The micro-explosion of a water-in-oil compound drop, without emulsification, was investigated experimentally. The compound drop, composed of a water core encased by an n-hexadecane shell, was suspended and heated to micro-explosion. The heating process and the micro-explosion behavior were recorded by a high-speed video system, and the temperature history of the compound drop was measured under three ambient temperatures, namely 320°C, 400°C and 500°C. The behaviors of the micro-explosion were grouped into three modes, namely direct explosion, partial explosion, and swelling, according to the outcomes of micro-explosion recorded by the high-speed video camera. At an ambient temperature of 400°C or 500°C, the micro-explosion onset time was observed to increase with the micro-explosion temperature; but this trend was not as obvious for the ambient temperature of 320°C. The intensity, judged from the production of secondary drops, of the micro-explosion rose as the micro-explosion time lengthened because the accumulation of thermal energy within the oversaturated water core drop grew to a higher extent.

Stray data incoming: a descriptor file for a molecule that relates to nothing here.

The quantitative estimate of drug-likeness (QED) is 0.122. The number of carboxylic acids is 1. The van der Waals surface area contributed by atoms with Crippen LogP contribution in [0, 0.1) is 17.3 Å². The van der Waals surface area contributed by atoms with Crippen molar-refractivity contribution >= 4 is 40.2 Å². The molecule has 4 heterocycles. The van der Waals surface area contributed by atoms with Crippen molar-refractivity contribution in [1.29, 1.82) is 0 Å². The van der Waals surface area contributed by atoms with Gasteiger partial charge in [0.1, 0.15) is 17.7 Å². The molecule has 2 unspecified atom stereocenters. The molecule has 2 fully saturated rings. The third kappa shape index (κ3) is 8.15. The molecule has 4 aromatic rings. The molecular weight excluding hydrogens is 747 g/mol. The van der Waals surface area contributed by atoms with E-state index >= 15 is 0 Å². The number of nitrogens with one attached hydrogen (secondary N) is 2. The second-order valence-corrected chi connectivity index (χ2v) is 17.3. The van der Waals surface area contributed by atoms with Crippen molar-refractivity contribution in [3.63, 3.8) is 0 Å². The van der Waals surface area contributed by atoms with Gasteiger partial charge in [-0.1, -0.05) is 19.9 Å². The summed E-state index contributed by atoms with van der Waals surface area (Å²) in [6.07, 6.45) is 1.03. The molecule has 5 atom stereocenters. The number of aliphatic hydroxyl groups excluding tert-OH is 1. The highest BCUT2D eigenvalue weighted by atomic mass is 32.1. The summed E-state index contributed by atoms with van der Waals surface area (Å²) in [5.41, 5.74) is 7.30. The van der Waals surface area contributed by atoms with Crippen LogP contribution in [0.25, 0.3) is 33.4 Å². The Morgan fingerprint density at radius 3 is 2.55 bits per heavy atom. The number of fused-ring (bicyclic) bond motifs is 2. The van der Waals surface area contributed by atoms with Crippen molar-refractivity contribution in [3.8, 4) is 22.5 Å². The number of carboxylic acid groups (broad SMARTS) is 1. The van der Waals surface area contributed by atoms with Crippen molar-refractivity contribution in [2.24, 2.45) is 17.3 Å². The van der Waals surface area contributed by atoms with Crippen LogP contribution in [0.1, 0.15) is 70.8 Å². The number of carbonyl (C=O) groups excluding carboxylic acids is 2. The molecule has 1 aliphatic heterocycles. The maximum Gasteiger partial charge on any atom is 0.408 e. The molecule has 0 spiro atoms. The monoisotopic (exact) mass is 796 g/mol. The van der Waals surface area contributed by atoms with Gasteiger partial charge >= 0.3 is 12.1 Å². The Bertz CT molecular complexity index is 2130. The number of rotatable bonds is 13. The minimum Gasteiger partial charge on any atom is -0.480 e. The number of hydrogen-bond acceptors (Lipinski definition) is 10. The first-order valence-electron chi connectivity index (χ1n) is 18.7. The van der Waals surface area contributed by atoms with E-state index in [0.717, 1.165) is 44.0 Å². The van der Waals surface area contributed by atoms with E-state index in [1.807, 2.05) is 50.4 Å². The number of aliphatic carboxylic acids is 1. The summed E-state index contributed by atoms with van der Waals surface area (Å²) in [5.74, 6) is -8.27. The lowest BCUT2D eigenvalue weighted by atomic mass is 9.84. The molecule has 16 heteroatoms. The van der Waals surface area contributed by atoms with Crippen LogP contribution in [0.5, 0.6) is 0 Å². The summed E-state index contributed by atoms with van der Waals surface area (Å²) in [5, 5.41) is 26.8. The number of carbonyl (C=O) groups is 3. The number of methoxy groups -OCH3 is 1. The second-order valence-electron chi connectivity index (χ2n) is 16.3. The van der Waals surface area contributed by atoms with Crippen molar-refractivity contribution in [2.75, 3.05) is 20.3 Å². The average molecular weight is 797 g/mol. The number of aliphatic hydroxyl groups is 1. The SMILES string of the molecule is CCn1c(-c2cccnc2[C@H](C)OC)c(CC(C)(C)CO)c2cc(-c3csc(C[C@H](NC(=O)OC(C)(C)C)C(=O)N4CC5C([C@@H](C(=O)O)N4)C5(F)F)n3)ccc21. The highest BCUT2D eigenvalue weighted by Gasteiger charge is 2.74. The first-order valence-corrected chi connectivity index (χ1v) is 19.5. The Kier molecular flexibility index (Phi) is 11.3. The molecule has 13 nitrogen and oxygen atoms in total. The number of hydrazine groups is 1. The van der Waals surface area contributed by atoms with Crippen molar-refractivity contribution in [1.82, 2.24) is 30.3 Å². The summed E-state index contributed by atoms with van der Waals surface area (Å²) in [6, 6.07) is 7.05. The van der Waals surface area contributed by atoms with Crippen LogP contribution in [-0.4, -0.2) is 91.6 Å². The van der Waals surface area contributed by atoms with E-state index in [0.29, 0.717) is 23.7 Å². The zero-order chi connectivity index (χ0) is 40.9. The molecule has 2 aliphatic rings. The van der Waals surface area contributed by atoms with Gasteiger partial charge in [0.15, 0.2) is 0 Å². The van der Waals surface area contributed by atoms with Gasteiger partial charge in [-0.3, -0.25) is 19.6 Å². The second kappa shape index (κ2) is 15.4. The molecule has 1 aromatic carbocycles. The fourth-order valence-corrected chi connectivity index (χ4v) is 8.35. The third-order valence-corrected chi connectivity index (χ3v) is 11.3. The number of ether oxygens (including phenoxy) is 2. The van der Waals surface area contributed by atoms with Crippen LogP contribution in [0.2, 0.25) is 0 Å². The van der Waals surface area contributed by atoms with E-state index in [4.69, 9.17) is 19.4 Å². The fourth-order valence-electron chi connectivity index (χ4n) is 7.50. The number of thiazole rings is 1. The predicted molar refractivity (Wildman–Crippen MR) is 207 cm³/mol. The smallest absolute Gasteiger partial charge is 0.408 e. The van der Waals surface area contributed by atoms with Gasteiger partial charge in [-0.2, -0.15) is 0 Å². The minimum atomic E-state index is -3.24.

|Number of pages||9|
|Journal||Journal of the Chinese Institute of Engineers, Transactions of the Chinese Institute of Engineers,Series A/Chung-kuo Kung Ch'eng Hsuch K'an|
|Publication status||Published - 2012 Jul 1|
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